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Most schools require a minimum of 2 years of undergraduate education (also called pre-dental education). However, most dental students have at least a bachelor's degree. According to ADEA: Official Guide to Dental Schools, of all the United States students entering dental schools, more than 90% had completed 4 or more years of college. When selecting students, schools consider scores earned on the Dental Admission Test (DAT), the applicant's grade point average, and information gathered through recommendations and interviews.
Aside from prerequisite courses, it is recommended that students engage in extracurricular activities such as volunteering in a dental setting and community service. Pre-dental students should be able to demonstrate their potential for independent critical thought, leadership, concern for others, and an understanding of the dental profession. Additionally, pre-dental students should work at developing and/or improving manual dexterity and eye-hand-coordination.
Any major is appropriate for dental school preparation. While a science major requires many of the same basic pre-requisites, selecting a science major is not required for admission to any dental school. Students are advised to select a major they find interesting and to work at developing a broad-based, interdisciplinary foundation of knowledge and skills from which they can build upon.
Prerequisite admission requirements vary from school to school. For the specific requirements at individual dental schools, refer to ADEA: Official Guide to Dental Schools available in the American Dental Education Association (ADEA) website: Listed below are the prerequisite admission requirements for most U. S. Dental schools.
This is NOT a comprehensive list of prerequisites for all programs. Students maintain responsibility for verifying course selection with individual programs.
IVC Courses that fulfill admission requirements for dental schools:
Pre-dental Coursework
IVC Courses
One year of General Chemistry with lab
CHEM 1A & 1B
One year of Organic Chemistry with lab
CHEM 12A & 12B
One year of General Biology with lab
BIO 5 & (BIO 6/6L OR BIO 99/99L); OR
BIO 93/93L & BIO 94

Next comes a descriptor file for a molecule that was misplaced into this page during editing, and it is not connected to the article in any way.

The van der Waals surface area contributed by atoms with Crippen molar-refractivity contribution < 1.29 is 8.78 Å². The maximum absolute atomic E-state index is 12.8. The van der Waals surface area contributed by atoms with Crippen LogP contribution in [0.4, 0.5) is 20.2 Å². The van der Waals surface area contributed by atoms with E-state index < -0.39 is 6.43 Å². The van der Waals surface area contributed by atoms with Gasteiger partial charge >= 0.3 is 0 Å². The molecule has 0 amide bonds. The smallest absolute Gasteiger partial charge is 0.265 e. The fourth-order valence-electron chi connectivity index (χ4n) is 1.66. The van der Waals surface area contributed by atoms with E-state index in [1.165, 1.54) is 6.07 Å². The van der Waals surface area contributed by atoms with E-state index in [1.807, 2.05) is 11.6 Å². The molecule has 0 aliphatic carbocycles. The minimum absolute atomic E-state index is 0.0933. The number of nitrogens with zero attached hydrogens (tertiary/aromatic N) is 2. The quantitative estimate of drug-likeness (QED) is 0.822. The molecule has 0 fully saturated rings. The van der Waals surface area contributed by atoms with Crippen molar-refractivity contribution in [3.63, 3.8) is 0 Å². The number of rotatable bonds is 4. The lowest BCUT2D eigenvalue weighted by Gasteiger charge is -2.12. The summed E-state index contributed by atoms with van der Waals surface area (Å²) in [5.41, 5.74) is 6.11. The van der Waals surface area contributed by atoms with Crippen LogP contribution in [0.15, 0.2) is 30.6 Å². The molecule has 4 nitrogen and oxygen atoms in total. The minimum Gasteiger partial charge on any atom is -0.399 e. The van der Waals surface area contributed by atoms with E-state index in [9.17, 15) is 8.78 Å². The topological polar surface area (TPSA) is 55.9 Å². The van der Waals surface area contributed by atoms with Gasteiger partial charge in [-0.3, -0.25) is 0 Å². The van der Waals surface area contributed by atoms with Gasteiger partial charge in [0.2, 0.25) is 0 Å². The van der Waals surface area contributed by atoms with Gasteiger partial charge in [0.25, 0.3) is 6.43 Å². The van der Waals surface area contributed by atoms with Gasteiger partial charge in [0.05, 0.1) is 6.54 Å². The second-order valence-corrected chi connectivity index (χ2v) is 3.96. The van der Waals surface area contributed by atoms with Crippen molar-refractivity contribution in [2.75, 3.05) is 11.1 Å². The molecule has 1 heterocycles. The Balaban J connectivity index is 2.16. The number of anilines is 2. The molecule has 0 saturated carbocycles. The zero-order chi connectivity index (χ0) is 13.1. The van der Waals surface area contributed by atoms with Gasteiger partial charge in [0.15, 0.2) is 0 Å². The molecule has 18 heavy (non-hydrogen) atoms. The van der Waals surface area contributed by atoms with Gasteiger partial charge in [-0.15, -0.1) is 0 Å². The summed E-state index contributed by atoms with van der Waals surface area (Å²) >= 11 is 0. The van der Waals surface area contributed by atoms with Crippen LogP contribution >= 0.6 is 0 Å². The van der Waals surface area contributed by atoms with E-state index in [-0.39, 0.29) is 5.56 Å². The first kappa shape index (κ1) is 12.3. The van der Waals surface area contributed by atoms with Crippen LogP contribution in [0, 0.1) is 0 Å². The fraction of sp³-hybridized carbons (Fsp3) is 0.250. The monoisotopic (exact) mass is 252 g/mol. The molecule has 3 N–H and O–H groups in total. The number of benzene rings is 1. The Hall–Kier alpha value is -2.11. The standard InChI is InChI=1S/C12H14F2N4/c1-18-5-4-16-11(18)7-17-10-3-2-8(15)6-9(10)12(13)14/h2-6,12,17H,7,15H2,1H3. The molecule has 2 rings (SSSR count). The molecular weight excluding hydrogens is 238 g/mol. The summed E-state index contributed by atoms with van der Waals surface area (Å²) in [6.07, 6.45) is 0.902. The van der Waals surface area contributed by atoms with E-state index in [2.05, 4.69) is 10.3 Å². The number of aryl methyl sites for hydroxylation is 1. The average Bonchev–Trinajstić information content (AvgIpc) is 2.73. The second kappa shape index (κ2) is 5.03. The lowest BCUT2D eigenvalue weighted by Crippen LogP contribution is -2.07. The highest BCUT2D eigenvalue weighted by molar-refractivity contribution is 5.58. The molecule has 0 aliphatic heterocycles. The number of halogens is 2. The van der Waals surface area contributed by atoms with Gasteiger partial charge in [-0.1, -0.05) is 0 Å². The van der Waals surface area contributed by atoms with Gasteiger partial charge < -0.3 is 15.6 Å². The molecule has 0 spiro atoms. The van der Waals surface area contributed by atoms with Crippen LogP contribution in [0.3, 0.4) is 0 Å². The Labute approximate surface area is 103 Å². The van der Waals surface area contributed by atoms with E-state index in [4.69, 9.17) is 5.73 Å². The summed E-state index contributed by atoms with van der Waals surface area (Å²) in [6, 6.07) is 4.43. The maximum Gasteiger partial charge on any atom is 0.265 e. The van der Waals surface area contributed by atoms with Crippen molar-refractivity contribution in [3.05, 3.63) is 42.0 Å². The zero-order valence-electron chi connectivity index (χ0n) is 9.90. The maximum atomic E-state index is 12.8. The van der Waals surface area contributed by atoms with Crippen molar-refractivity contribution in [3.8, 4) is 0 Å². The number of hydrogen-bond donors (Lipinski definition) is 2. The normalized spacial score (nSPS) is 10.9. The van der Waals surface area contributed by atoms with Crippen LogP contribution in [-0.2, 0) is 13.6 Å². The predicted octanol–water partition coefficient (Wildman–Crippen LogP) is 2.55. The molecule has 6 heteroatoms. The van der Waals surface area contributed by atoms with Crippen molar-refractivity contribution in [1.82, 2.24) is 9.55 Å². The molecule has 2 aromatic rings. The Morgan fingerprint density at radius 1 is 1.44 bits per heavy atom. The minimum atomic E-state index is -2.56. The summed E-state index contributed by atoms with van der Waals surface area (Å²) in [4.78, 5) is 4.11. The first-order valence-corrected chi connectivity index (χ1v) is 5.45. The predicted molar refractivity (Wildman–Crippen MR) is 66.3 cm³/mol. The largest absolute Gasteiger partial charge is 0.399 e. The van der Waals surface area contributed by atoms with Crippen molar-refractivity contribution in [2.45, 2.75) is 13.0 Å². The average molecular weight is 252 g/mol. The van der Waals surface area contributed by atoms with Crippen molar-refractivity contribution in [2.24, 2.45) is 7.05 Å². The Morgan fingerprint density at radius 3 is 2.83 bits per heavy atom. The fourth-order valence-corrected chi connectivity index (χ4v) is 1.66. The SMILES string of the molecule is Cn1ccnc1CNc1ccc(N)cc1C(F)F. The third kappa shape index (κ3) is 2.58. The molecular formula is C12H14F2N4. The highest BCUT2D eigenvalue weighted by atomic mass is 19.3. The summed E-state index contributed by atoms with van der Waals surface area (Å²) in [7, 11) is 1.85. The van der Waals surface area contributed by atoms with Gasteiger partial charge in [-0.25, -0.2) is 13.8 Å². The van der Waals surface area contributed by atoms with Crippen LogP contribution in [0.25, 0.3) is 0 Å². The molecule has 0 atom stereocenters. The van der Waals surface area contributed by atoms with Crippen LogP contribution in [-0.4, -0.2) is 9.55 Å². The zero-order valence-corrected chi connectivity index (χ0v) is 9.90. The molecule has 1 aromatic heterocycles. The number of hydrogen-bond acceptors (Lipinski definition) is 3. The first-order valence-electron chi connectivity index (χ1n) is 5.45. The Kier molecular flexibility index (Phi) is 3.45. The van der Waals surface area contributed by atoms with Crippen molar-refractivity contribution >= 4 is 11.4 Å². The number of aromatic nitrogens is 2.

One year of General Physics with lab
PHYS 2A & 2B OR PHYS 4A & 4B
One year of English (Comp. and Lit.)
WR 1 & WR 2
Recommended courses (required at some schools):
Pre-requisite Courses
IVC Courses
Additional courses in biology, including anatomy
BIO 11 (required at University of Pacific)
One or more courses in Psychology
PSYC 1 (required at UCLA, UCSF)
One or more courses in Biochemistry
Required at UCLA, UCSF & Loma Linda
One semester to one year of Math (Calculus)
MATH 3A & 3B
One course in Statistics
Other courses for consideration include: anatomy, histology, physiology, microbiology, social sciences, communication, business, technical writing, fine arts, drafting, sculpting, engineering, speech, and foreign language.
All United States dental schools require applicants to take the Dental Admission Test (DAT). All Canadian schools require the Canadian Aptitude Test. The American Dental Association states that successful participation in the Dental Admission Test Program requires completion of at least one year of collegiate education (courses in Biology, General Chemistry, and Organic Chemistry). The DAT is entirely multiple-choice and consists of 4 separate sections:
a. Survey of Natural Sciences (Biology, General Chemistry, and Organic Chemistry)
b. Perceptual Ability (Two- and three-dimensional problem-solving)
c. Reading Comprehension (Dental and Basic Science)
d. Quantitative Reasoning (Mathematical problems in algebra, numerical calculations, conversions, etc.)
Schools vary in their emphasis on the different parts of the test. The DAT is administered on computer almost any day of the year. Applicants should register to take the DAT at least one month before the intended test date.
The UCLA School of Dentistry offers pre-dental laboratory courses to strengthen perceptual skills. These courses are offered over weekend days a few times a year. Visit the following website for additional information: and click DDS Degrees/Pre-Dental Courses.
The Associated American Dental Schools Application Service (AADSAS) is a centralized application service sponsored by American Dental Education Association (ADEA). This web-based service is required of all students applying to the 59 dental schools that participate in the application service. AADSAS simplifies the application process by allowing applicants to complete only one application form. AADSAS then sends the applicant's information in a standardized format to the dental schools that the applicant listed on the AADSAS application. Applications for dental schools that do not participate in AADSAS can be obtained directly from the individual schools.
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